As the end of summer draws near, all the things that make us go jump in the night and sleep with our security blankets come out from the woodwork. It’s time for all the spoopy scary movies and video games! Which is why I was super excited to get my hands on Tormented Souls. Trailers gave me the nostalgic tingles and games set in Canada are always a huge plus. So I dimmed the lights, kept the curtains shut, and had a pillow fort on standby. Have to set the mood, right?
Tormented Souls kicks off with our unassuming heroine receiving a suspicious letter in the mail. Sent from a hospital in rural Canada, the only item inside is an old photo of twin sisters. Seeing this image triggers some sort of mental headache, but of course this only serves as the driving force for her to investigate. Upon her arrival, she finds the building abandoned and in an awful state of disrepair. Attacked from behind, she wakes up in a disgusting bathroom naked in a tub with a respirator shoved down her throat. Scrawled in blood on the wall is a warning: “Do not let the shadows embrace you.”
Tormented Souls Review – Another Girl in a Creepy Mansion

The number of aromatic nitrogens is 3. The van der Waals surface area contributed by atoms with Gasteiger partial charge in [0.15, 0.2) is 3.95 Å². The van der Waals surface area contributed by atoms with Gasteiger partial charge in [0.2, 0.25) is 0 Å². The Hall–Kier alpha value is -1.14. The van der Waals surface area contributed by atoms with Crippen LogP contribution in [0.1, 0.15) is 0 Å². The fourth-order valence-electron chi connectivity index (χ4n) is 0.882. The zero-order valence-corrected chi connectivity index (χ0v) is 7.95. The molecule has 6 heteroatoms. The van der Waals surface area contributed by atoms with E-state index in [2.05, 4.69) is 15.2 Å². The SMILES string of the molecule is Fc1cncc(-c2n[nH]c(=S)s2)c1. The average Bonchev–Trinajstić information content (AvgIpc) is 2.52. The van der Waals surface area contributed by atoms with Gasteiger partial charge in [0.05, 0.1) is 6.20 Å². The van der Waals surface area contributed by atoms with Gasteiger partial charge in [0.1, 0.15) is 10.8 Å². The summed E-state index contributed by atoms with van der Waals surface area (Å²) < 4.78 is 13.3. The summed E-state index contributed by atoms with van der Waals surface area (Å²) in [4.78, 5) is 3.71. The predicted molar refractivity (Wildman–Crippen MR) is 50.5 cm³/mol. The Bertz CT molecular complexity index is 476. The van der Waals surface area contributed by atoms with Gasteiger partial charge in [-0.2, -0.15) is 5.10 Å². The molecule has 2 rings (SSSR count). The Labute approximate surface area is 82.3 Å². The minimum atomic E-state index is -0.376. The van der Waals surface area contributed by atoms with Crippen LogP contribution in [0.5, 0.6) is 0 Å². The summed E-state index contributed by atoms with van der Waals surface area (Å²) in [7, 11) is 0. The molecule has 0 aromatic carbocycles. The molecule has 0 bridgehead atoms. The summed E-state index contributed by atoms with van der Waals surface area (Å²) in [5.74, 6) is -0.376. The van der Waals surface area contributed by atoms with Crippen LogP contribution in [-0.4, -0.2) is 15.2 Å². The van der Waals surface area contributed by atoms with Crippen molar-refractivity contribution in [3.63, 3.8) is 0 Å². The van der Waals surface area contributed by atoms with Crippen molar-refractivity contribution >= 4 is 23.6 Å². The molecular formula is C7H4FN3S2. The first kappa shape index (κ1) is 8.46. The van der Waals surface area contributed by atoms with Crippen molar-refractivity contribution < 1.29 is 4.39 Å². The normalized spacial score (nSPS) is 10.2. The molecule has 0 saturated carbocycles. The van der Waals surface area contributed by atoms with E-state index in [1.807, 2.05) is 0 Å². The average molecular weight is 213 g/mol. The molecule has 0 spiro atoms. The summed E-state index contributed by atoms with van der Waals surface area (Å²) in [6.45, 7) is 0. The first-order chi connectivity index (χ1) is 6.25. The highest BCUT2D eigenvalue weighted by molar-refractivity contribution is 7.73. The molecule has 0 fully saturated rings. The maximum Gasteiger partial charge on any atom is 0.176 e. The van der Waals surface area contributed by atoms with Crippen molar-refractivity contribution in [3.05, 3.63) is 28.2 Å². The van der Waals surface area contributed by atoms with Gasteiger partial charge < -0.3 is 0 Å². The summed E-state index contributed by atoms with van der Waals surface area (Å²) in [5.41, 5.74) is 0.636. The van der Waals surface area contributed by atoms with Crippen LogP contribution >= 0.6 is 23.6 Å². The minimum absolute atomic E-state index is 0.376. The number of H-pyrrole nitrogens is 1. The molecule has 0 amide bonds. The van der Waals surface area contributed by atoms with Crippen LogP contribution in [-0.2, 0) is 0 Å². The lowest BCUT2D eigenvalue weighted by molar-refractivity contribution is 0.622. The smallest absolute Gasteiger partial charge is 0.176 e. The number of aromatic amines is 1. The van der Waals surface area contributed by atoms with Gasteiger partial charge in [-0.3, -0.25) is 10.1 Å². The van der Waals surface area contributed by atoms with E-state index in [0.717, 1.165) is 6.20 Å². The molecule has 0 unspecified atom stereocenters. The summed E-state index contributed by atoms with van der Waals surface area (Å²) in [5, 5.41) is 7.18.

There’s no doubt that the inspiration for Tormented Souls was the original Resident Evil. From the young woman stumbling her way through a creepy old mansion to the test subject monsters stalking her in the hallways, this game screams classic survival horror. Caroline’s story draws on other common horror tropes, too. Like being built on an indigenous burial site. The mysterious deaths of a mother and her twin daughters. A husband so wrapped up in merging his scientific background with the occult. A lot of bits and pieces taken from here and there only to be smooshed into a story that fits the “young woman trapped in a house” narrative.
But story is only part of the experience. The Wildberger mansion is gorgeously macabre. Maintenance has long abandoned this hospital. Fuses are missing, lights are busted, the elevator is broken. All of these obstacles make it extremely dangerous. You never know what lurks just around the corner. The dynamic lighting as Caroline cautiously walks or jogs through the hallways with just a lighter in hand is stellar. And the use of fixed perspectives is a familiar feel, while transitioning from one section of the map to another is relatively smooth. Even the musical score evokes memories of the Resident Evil series.
What is a horror game without its monsters? Tormented Souls primarily boasts mutated and genetically modified human test subjects. Most of these creatures are killable. Pump a couple extra shots from the nailgun into them or thwack ’em a few more times with the crowbar to render them kaput. Some are strategically stuck to walls, making narrow hallways difficult if you don’t deal with them first. There’s also the wheelchair baddies that can unrealistically wheel themselves up flights of stairs. Ammo isn’t super scarce but it’s important to approach enemy carefully. You don’t want to find yourself defenseless.